Traumatic events or a string of traumatic events: Trauma is defined as "a disordered psychic [mental] or behavioral state resulting from severe mental or emotional stress or physical injury." Broken down even further, a traumatic event is something that places severe emotional, mental, or physical stress on a person. If you don't have time to recover from such events, you don't have access to a support system to help you recover or proper resources, or if you are experiencing repeated traumas in close succession, your brain will establish a new baseline for "normal"—which is a hopeless "survival mode."

Living in "survival mode" for extended periods of time: Unfortunately, establishing a "normal" state which focuses solely on surviving from day to day, moment to moment, often leads to depressive symptoms. Our brains physically begin to produce less dopamine, oxytocin, serotonin, and endorphins—all the natural chemicals that make us feel happiness. At that point, even things that normally bring us joy would have little effect.

Is depression a sin?

There is nothing sinful about being sad or depressed or worn down by the world (Romans 8:20-22; Genesis 3:14-19). Life can be tough, and it is OK to be upset and frustrated about it for a time. There is nothing sinful about being born with a chemical imbalance in your brain or developing one later in life due to injury or trauma or any given factors. There is nothing sinful about some of your body parts—like your brain—not functioning as they were intended to.

That said, while we cannot control outside factors that often contribute to depression, our response to those factors is still our responsibility. When we realize we have the flu, we drink lots of liquids, monitor body temperature, take medicine, and rest. It's the same with mental, emotional, and spiritual health. With depression, as soon as we recognize it for what it is, we need to care for ourselves by seeking help and support.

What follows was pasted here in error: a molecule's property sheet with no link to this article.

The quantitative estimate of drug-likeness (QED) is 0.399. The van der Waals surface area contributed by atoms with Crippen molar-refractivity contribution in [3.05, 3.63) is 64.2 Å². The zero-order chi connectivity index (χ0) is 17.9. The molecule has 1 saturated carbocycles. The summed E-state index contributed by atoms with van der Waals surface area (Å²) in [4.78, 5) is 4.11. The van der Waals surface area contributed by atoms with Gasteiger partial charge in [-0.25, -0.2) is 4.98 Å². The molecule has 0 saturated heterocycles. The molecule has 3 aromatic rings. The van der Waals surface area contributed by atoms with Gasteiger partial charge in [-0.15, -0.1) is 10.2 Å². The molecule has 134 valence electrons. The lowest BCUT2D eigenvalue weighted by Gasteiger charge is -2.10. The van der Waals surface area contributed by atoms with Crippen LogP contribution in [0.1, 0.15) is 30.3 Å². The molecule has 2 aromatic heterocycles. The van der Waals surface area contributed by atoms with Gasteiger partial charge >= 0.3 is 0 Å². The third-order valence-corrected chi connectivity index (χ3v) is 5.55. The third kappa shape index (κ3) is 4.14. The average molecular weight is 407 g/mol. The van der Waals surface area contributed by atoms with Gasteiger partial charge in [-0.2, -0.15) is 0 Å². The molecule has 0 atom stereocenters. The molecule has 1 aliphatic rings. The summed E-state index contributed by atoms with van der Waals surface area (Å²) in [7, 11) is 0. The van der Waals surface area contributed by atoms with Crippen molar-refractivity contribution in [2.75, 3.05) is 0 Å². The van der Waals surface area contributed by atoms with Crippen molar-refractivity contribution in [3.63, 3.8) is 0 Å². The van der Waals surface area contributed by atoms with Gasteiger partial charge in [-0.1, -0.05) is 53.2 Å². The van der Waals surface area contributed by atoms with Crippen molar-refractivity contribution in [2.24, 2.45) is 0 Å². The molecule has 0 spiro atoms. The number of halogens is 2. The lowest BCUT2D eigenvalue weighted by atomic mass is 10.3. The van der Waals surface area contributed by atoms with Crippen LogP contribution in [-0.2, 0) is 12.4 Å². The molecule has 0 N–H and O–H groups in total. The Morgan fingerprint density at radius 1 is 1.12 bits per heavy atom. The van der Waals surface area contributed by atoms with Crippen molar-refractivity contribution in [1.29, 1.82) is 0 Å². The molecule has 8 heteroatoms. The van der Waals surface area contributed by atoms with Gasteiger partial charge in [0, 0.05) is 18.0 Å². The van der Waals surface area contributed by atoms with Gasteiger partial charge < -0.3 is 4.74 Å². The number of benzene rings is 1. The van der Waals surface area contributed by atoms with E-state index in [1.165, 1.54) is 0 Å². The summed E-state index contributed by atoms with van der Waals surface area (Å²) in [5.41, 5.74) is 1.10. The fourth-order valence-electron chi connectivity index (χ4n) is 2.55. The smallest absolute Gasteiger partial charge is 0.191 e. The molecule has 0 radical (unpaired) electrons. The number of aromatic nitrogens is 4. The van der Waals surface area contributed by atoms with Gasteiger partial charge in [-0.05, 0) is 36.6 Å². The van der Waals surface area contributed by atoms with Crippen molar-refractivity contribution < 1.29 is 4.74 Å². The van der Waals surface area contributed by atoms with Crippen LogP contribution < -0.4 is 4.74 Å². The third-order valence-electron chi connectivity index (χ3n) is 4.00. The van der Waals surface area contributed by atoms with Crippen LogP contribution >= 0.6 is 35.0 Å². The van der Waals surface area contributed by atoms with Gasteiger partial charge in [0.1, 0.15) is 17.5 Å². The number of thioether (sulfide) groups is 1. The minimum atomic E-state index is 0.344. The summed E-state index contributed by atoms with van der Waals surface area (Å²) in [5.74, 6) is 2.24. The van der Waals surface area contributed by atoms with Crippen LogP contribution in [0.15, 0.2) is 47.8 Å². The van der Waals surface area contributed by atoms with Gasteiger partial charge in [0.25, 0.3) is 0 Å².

What should I do if I'm depressed?

Depression is unlikely to "get better" on its own; it's not like a papercut that we can merely wait out until the immune system fixes it. If left untreated, depression does get worse. Seek counseling. Ask your doctor if medication may help you. Ask God for wisdom, direction, and reminders of your status as His beloved son or daughter.

God isn't mad at you for not feeling joyful all the time. God isn't screaming at you because you're weak. God isn't judging your circumstances or telling you that you don't have it "bad enough" to be depressed. Those are Satan's LIES.

People suffering from depression are valid and worthy of love and help no matter what the reason behind their pain. We are all beautiful creatures created in the perfect image of God (Psalm 139:14; Genesis 1:27) yet living in a pain-ridden world. Things may come at us from unexpected directions and hurt, but that is not the end our story.

Sometimes depression is a temporary season of life. Sometimes depression will be a lifelong struggle, like Paul's thorn in his flesh. Either way, being discouraged over depression is not sinful. Even Christ wept from anguish before His crucifixion (Luke 22:39-46), and He grieved over Lazarus' death (John 11:35). Sorrow is not sinful. Sometimes we need time to mourn the brokenness of our hearts, our lives, and the world. But the important thing is to not get trapped in the mourning period. The mourning period is not an end. It is a season to live through and live past.

"O Lord, how many are my foes! Many are rising against me; many are saying of my soul, ‘There is no salvation for him in God.' But you, oh Lord, are a shield about me, my glory, and the lifter of my head. I cried aloud to the Lord, and he answered me from his holy hill." —Psalm 3:1-3

"Why should I take my flesh in my teeth and put my life in my hand? Though he slay me, I will hope in him; yet I will argue my ways to his face. This will be my salvation, that the godless shall not come before him." —Job 13:14-16


Depression is not a sin. People suffering from depression are valid and worthy of love and help no matter what the reason behind their pain. There is nothing sinful about being sad, depressed, or worn down by the world (Romans 8:20-22; Genesis 3:14-19). Life can be tough, and it is OK to be upset and frustrated about it for a time. While we cannot control outside factors that contribute to depression, our response to those factors is still our responsibility. Seek counseling. Ask your doctor if medication may be helpful. Ask God for wisdom, direction, and reminders of your status as His beloved son or daughter.

Writer/Editor: September Grace

September is an avid film nerd from growing up on weekend trips to Universal Studios Hollywood. She is passionate about the intersections of Christian spirituality, faith, and storytelling in popular culture. Outside of 412teens and digging up obscure horror flicks from the 2000s, she works as a freelance developmental editor and acquisitions consultant while comforting her clingy feline floof, Faust, from the anxiety of existence.